Yes, the arch is in there ...
near right edge about 1/3rd
way up from bottom.

President Theodore Roosevelt standing on the partially
constructed arch for the dedication ceremony and laying of
the cornerstone on April 24, 1903.
(Not a postcard, but a stereoview. I haven't found a
postcard showing this scene, but it may exist.)
My photo of the Cornerstone

My photo of the arch from a trip several years ago.

Another of my photos -- a different trip.
This view is looking toward
Shooting Star Mountain.
When I put together my love for Yellowstone National Park and my hobby of collecting vintage postcards I became fascinated with the number and variety of postcards featuring the Roosevelt Entrance Arch. This may seem peculiar since Yellowstone is all about natural wonders and the Arch is a human construction. However, the Arch has become the symbol of the Park and that spurred my interest. Yellowstone Park was created by an Act of Congress in 1872, but the Arch was not constructed until 1903. On April 24, 1903, President Theodore Roosevelt dedicated the arch as its cornerstone was laid. My collection of arch cards totals over 100, each with some difference.

Thanks for stopping by.


21 comments:

  1. ...John thanks for the illustrations and info on the Roosevelt Entrance Arch. I hadn't been aware of this, shows how much I know about things.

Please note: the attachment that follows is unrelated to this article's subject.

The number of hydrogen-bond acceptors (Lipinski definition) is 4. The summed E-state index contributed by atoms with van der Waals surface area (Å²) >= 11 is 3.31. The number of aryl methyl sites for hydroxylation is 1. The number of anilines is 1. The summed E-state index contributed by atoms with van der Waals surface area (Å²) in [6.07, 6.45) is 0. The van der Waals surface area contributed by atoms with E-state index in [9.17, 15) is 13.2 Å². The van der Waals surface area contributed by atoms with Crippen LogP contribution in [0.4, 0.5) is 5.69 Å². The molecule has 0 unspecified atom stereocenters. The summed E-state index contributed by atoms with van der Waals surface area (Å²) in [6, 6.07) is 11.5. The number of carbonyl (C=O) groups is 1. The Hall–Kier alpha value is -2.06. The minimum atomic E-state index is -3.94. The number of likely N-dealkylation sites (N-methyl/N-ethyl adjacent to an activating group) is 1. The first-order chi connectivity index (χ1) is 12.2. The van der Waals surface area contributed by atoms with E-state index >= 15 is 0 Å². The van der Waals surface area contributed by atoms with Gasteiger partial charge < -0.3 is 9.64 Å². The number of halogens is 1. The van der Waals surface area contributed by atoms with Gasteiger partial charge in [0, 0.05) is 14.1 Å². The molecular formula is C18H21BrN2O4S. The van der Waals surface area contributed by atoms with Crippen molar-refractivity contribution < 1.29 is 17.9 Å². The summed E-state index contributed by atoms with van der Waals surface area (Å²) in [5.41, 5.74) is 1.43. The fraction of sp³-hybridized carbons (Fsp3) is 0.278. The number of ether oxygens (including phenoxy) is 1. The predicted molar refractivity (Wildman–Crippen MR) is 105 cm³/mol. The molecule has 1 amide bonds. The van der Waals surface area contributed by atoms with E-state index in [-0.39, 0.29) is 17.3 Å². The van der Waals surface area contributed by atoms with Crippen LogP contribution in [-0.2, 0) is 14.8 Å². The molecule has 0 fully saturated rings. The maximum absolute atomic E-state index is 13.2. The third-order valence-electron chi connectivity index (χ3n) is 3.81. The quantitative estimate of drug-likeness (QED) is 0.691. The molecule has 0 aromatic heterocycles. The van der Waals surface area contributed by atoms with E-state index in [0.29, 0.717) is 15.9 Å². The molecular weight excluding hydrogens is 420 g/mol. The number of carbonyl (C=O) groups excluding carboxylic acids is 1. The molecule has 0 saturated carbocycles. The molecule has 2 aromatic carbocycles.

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  2. Fascinating post on the history of the Roosevelt Arch! Love the vintage postcards - especially the ones showing the horse-drawn carriages and early cars. What an amazing collection!

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  3. Hello John :=)
    Your collection of postcards had me looking for the nuances in each photo. It's fascinating that each photo has a slight difference and in a hundred photos it's exceptional. I found a few but failed to find all of them. The arched entrance is impressive, and your picture of the 1903 corner stone laid by T. Roosevelt is a historic act and is rightly known as The Roosevelt Arch. I also like the rustic logs holding up the roof of the platform. I will never get to see Yellow Stone Park, but enjoy seeing it through your photos and postcards. Thank you John.
    All the best
    Sonjia.

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  4. Hello John,
    You do have a wonderful collection of Yellowstone postcards. The Arch is a lovely gateway to the park. One of my favorite parks. I can imagine what it was like going under the Arch in a carriage pulled by the horses. Yes, I love the horses. They are beautiful critters. Thank you for linking up and sharing your post. Take care, enjoy your day and happy weekend. PS, thank you for leaving me a comment.